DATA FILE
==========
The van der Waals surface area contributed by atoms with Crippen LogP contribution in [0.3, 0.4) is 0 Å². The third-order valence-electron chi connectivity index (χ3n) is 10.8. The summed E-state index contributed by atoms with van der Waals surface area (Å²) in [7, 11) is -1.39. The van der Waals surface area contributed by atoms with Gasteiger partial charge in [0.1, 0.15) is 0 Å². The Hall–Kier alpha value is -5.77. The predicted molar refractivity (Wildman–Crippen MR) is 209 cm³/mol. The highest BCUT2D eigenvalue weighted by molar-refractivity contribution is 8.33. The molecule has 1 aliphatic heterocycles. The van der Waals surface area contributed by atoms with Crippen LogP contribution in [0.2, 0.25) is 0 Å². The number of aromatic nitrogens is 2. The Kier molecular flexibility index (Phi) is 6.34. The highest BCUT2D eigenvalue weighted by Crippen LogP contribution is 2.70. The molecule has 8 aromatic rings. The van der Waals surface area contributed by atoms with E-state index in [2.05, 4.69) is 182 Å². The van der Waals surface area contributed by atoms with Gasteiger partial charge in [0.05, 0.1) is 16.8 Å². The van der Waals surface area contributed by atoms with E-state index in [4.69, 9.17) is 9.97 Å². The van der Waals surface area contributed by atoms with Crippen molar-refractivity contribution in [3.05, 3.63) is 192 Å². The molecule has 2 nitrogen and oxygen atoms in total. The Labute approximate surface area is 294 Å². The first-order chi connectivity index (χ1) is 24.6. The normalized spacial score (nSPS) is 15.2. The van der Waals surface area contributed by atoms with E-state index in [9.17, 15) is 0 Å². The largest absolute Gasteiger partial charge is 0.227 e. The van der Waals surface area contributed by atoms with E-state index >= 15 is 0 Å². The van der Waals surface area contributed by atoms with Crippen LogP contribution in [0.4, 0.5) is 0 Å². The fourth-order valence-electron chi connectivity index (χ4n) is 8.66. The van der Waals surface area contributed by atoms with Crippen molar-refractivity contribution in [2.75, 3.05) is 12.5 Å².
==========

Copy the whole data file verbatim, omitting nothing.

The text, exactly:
The van der Waals surface area contributed by atoms with Crippen LogP contribution in [0.3, 0.4) is 0 Å². The third-order valence-electron chi connectivity index (χ3n) is 10.8. The summed E-state index contributed by atoms with van der Waals surface area (Å²) in [7, 11) is -1.39. The van der Waals surface area contributed by atoms with Gasteiger partial charge in [0.1, 0.15) is 0 Å². The Hall–Kier alpha value is -5.77. The predicted molar refractivity (Wildman–Crippen MR) is 209 cm³/mol. The highest BCUT2D eigenvalue weighted by molar-refractivity contribution is 8.33. The molecule has 1 aliphatic heterocycles. The van der Waals surface area contributed by atoms with Crippen LogP contribution in [0.2, 0.25) is 0 Å². The number of aromatic nitrogens is 2. The Kier molecular flexibility index (Phi) is 6.34. The highest BCUT2D eigenvalue weighted by Crippen LogP contribution is 2.70. The molecule has 8 aromatic rings. The van der Waals surface area contributed by atoms with E-state index in [2.05, 4.69) is 182 Å². The van der Waals surface area contributed by atoms with Gasteiger partial charge in [0.05, 0.1) is 16.8 Å². The van der Waals surface area contributed by atoms with E-state index in [4.69, 9.17) is 9.97 Å². The van der Waals surface area contributed by atoms with Crippen molar-refractivity contribution in [3.05, 3.63) is 192 Å². The molecule has 2 nitrogen and oxygen atoms in total. The Labute approximate surface area is 294 Å². The first-order chi connectivity index (χ1) is 24.6. The normalized spacial score (nSPS) is 15.2. The van der Waals surface area contributed by atoms with E-state index in [9.17, 15) is 0 Å². The largest absolute Gasteiger partial charge is 0.227 e. The van der Waals surface area contributed by atoms with E-state index >= 15 is 0 Å². The van der Waals surface area contributed by atoms with Crippen LogP contribution in [0.4, 0.5) is 0 Å². The fourth-order valence-electron chi connectivity index (χ4n) is 8.66. The van der Waals surface area contributed by atoms with Crippen molar-refractivity contribution in [2.75, 3.05) is 12.5 Å².